The Environmental Journal of Southern Appalachia

Displaying items by tag: inflation reduction act

reames1The inordinate burden of energy costs is shown in this slide presented by Tony Reames during a discussion of energy injustice at the University of Tennessee Howard Baker Center.  U.S. Department of Energy

Department of Energy official pushes goals for energy equity in midst of power turmoil

KNOXVILLE — Energy injustice seems abstract until you run extension cords to your neighbor’s house and store their food in your fridge because their power got cut off.

What else are you supposed to do? Maybe start raising hell about the utility inequities faced by poor people that are clearer every day in an energy marketplace scarred by war and inflation and manipulated by global petroleum cartels?

“We’re at a critical moment in our society. Across the globe, we are hearing about energy insecurity, energy, affordability issues, a lack of resources,” said Tony Reames, Department of Energy deputy director of energy justice, a newly created position at DOE.

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Thursday, 22 September 2022 12:23

Enviros to TVA: Retire the fossil-fuel pacifier

Cumberland FPTVA’s Cumberland Fossil Plant near Clarksville is the subject of a suit filed by environmental groups, including Appalachian Voices and Southern Environmental Law Center.  Tennessee Valley Authority

SELC, others file suit in hopes of dissuading TVA from future fossil options

This story was originally published by Tennessee Lookout.

CLARKSVILLE — On behalf of the Tennessee Chapter of the Sierra Club and Appalachian Voices, the Southern Environmental Law Center asked TVA to prepare a supplemental environmental statement to address concerns with TVA’s draft environmental impact statement, which details the agency’s plans to retire the Cumberland Fossil Plant.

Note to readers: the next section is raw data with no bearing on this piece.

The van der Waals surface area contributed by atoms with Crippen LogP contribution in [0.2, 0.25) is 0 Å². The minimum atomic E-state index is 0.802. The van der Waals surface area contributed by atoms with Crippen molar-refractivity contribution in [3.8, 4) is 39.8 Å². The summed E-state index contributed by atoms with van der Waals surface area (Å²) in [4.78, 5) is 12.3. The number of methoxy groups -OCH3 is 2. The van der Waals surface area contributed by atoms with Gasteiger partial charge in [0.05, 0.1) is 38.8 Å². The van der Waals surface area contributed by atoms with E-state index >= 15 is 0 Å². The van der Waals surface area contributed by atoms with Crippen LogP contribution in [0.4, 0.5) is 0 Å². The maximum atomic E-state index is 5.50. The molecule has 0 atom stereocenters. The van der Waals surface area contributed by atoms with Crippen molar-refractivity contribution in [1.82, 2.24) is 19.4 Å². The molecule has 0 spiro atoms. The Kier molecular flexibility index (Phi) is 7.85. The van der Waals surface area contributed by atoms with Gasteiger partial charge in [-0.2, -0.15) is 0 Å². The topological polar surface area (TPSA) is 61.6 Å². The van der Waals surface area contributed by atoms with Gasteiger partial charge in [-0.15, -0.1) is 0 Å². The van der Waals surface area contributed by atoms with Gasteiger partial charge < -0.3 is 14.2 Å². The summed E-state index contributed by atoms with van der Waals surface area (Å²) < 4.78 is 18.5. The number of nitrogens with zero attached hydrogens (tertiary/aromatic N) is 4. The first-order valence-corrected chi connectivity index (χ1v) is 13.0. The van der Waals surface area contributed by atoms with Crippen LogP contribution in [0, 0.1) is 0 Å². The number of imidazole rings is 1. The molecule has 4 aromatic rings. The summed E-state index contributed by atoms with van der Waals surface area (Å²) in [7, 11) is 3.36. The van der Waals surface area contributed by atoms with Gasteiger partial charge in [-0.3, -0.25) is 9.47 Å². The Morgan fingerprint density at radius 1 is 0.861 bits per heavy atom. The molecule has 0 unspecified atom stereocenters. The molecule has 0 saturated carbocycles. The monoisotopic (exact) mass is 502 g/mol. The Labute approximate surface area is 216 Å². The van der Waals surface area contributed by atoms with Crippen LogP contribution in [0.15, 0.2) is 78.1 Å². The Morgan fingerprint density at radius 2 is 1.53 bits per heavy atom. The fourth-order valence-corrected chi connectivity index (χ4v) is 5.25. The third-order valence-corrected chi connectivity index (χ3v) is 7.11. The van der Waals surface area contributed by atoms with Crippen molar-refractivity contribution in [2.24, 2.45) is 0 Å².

The Cumberland Fossil Plant, about 22 miles southwest of Clarksville, is TVA’s largest coal-fired power station and was built between 1968 and 1973. TVA plans to retire each unit of the two-unit, coal-fired steam-generation plant separately: one unit no later than 2030, and the second unit no later than 2033. But the plant will need to be replaced, and TVA is currently considering three alternatives to fossil fuel, including natural gas and solar energy, according to its draft EIS.

(Tennessee Valley Authority already plans to close down the Knoxville-area Bull Run fossil plant in Claxton next year).

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TVA 1 2048x1365A hopper car on a train filled with coal to be delivered to a TVA coal-fired plant. John Partipilo/Tennessee Lookout

Climate bill designates TVA as a potential recipient of clean energy investments and loans

This story was originally published by Tennessee Lookout.

KNOXVILLE  Clean-energy advocates are urging the Tennessee Valley Authority to use funds provided through the Inflation Reduction Act to deliver environmentally friendly energy to Tennessee customers. 

The massive bill Congress passed Friday includes $370 billion for clean energy investments and listed TVA as an entity that is eligible to take advantage of clean energy credits and loans to significantly reduce the cost of energy-efficient infrastructure. 

On Aug. 12, the Clean Up TVA Coalition, including the Sierra Club, the Southern Alliance for Clean Energy and Appalachian Voices, urged TVA to take advantage of the legislation and make funds available to its affiliated local power companies, which can then offer energy-efficient options for customers.

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UN Climate ChangeA rainbow pierces gray skies during the 2021 United Nations Climate Change Conference in Glasgow. United Nations

Climate activists stress positives of Senate climate bill despite its shortcomings 

Amy Rawe is communications director for Knoxville-based Southern Alliance for Clean Energy.

KNOXVILLE — The U.S. Senate passed the Inflation Reduction Act (IRA), an estimated $430 billion bill, of which approximately $370 billion will be allocated to investments in clean energy and to address climate change.

It’s the single largest climate investment in U.S. history, and if it passes the House, will put the country on a path to be able to achieve roughly 40 percent emissions reduction from 2005 levels by 2030, reestablishing our influence in meeting the Paris Agreement goal of limiting global warming to 1.5 degrees Celsius. 

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